Nikita Kucherov scored the winner for Tampa Bay against the Red Wings. He’s up to 38 goals, which is second most in the league behind Sidney Crosby, currently at 42 goals.

Sellers leading up to the trade deadline, and without Steven Stamkos since the middle of November, the Lightning are in the thick of this race, even if others may have counted them out.

“Once again, people counted us out,” defenseman Victor Hedman told the Tampa Bay Times. “But we showed a lot of character. And we’re right back in it.”

The Bolts don’t play again until Monday, when they host the Chicago Blackhawks — only one of the hottest teams in the league.

Meanwhile, Saturday’s busy slate of games includes a showdown between the Bruins and Islanders. For Boston, it’s a chance for redemption after a particularly costly third period against Tampa Bay on Thursday.

What is wrong with the Sharks?

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Not that long ago, the San Jose Sharks appeared well on their way to winning the Pacific Division title.

On March 14, they had a seven-point lead on both Anaheim and Calgary. Gone is that advantage. Not only have the Ducks surged back into the fight for the division, but the Sharks have lost five in a row and are having a terrible time of late creating any offense.

The Ducks defeated the Jets on Friday, moving into a tie with the Sharks at 91 points.

San Jose’s struggles hit a new low Friday with a 6-1 loss to the Dallas Stars, a team with its own flaws and nowhere close to a playoff position.

At one point midway through the second period, the Sharks trailed the Stars by four goals and had only six lousy shots on goal. During this skid, San Jose has scored only five goals.

Earlier this week, members of the Sharks said they weren’t terribly worried about this losing streak. The losses, they had said, were in close games, which is true: San Jose lost three consecutive one-goal games.

“When I look at the losing streak, we dominated some of those games for long periods and found ways to lose. You never like to lose, but I’m not that concerned,” Sharks coach Pete DeBoer told CSN Bay Area. “We’ve got to obviously end it. We’ve got to get healthy. I don’t see a bunch of symptoms of a team that can’t get this fixed pretty quickly.”

This, however, was a blowout. Adam Cracknell recorded the hat trick, pushing his single-season career-high in goals to 10.

The performance at one point forced DeBoer to take a timeout, in which he expressed his displeasure.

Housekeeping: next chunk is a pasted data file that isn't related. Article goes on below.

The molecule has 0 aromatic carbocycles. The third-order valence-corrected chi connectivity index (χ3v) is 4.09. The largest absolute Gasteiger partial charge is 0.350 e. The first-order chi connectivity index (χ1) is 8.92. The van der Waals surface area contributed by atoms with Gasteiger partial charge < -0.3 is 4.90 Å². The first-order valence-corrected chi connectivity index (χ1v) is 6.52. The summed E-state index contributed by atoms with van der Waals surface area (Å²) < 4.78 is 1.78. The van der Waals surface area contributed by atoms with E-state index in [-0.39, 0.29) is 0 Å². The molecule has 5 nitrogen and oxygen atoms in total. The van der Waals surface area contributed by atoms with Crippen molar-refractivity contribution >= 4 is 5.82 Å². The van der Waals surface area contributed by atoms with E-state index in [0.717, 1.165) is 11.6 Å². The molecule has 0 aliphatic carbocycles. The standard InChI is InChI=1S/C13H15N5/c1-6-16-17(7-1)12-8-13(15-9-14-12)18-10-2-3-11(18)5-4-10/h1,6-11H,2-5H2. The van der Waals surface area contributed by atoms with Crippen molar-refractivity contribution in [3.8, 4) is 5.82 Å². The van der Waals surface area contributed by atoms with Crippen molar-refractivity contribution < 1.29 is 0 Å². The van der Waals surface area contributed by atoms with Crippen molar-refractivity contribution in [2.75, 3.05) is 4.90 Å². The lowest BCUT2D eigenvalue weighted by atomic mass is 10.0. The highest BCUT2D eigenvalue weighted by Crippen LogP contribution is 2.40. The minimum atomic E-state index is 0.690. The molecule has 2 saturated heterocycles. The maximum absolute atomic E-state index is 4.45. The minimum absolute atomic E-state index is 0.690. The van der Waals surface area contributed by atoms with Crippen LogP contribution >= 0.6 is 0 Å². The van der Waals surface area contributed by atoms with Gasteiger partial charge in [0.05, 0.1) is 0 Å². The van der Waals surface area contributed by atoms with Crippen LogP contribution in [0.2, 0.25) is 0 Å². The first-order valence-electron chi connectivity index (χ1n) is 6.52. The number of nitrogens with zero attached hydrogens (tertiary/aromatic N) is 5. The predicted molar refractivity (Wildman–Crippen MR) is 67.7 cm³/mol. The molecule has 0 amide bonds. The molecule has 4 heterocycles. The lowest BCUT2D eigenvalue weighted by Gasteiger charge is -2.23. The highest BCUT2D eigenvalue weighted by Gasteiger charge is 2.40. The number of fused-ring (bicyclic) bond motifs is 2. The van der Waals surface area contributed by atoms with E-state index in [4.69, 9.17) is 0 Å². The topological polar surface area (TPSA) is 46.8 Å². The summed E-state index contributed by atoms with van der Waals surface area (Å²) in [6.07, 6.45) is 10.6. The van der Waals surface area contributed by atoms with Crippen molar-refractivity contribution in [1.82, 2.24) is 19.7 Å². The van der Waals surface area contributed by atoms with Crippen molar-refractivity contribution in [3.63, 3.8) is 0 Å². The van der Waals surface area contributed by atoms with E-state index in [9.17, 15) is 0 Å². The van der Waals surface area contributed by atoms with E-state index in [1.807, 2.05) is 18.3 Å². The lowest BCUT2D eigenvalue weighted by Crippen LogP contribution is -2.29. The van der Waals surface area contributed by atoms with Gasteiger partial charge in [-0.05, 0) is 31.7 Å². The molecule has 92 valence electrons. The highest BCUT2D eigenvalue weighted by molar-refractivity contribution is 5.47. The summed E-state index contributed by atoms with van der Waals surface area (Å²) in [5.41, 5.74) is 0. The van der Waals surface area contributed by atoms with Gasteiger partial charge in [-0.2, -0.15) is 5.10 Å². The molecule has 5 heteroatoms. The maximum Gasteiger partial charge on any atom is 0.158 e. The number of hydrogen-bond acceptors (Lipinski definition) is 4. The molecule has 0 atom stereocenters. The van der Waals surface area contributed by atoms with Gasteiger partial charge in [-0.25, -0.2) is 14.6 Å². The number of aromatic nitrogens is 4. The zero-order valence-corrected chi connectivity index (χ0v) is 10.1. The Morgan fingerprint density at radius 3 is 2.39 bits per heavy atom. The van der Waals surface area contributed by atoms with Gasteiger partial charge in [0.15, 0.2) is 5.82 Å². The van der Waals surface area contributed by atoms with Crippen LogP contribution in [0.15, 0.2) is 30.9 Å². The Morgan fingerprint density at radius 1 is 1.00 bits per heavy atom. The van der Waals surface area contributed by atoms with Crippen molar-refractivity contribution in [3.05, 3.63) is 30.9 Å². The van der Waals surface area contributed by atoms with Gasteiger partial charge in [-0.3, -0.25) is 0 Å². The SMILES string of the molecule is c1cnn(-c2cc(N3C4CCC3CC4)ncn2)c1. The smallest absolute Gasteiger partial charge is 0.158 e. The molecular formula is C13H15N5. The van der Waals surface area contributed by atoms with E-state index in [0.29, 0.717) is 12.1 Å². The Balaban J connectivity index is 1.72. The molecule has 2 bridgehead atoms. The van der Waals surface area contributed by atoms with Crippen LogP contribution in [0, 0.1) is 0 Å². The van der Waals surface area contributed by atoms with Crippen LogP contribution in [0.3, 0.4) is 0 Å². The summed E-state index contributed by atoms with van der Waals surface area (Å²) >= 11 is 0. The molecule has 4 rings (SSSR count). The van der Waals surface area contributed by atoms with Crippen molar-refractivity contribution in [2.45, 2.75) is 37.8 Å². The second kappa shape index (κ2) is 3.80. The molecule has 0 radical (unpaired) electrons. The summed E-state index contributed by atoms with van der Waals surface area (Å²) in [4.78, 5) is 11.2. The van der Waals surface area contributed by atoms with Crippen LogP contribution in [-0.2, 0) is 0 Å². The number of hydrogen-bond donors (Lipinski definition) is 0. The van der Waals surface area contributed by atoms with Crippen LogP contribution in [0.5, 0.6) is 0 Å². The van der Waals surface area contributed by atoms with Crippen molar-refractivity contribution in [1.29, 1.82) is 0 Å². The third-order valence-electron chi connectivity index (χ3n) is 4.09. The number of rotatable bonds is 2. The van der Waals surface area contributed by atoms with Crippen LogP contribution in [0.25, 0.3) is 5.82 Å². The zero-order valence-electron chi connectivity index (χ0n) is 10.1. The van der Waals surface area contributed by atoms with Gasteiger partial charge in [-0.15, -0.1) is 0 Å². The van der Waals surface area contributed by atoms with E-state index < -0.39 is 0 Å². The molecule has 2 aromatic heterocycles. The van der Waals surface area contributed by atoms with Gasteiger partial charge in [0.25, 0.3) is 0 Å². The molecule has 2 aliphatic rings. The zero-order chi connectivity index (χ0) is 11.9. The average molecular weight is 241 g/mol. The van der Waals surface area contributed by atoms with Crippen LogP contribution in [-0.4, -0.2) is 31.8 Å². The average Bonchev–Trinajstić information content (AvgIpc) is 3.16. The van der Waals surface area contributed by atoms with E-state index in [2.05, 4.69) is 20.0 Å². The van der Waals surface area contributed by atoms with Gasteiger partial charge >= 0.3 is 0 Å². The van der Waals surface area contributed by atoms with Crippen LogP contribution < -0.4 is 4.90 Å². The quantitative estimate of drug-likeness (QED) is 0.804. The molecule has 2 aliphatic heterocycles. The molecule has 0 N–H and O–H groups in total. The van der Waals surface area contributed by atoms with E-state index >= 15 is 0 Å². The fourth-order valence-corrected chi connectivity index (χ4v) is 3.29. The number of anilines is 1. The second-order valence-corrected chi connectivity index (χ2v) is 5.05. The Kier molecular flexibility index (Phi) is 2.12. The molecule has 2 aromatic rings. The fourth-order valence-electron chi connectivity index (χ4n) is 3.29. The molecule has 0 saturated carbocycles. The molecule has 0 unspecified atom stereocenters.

Making matters worse for the Sharks: Defenseman Marc-Edouard Vlasic left the game early in the third period and was put under further evaluation. He didn’t return.

The Sharks visit the Nashville Predators on Saturday.

Halak and the Islanders defeat Penguins, move into wild card spot

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Quite a hockey game between the New York Islanders and Pittsburgh Penguins on Friday.

It offered plenty to enjoy — Phil Kessel‘s dominant but unfruitful shift in overtime, a combined 86 shots on goal between both teams, a showcase of skill from the likes of John Tavares and Sidney Crosby, and two strong goaltending performances from Jaroslav Halak and Marc-Andre Fleury.

Josh Ho-Sang, who wears No. 66, which is just fine in the eyes of Mario Lemieux, set up Brock Nelson‘s goal in the second period.

The Islanders and their fans probably aren’t hung up on style points at this juncture of the season. They just care about wins and points in the standings, and those are exactly what New York accomplished with a 4-3 shootout win in Pittsburgh.

Anthony Beauvillier and Tavares scored for the Islanders in the shootout. Halak made 37 stops, including a game-saver in overtime off Matt Cullen. Halak trapped the puck, which was right on the goal line, between his legs on a chance from in front. The play was reviewed but no goal.

The win gives the Islanders 82 points, which is the same total as the struggling Boston Bruins.

However, the Islanders, with one game in hand on the Bruins, take over the final wild card spot in the East for now.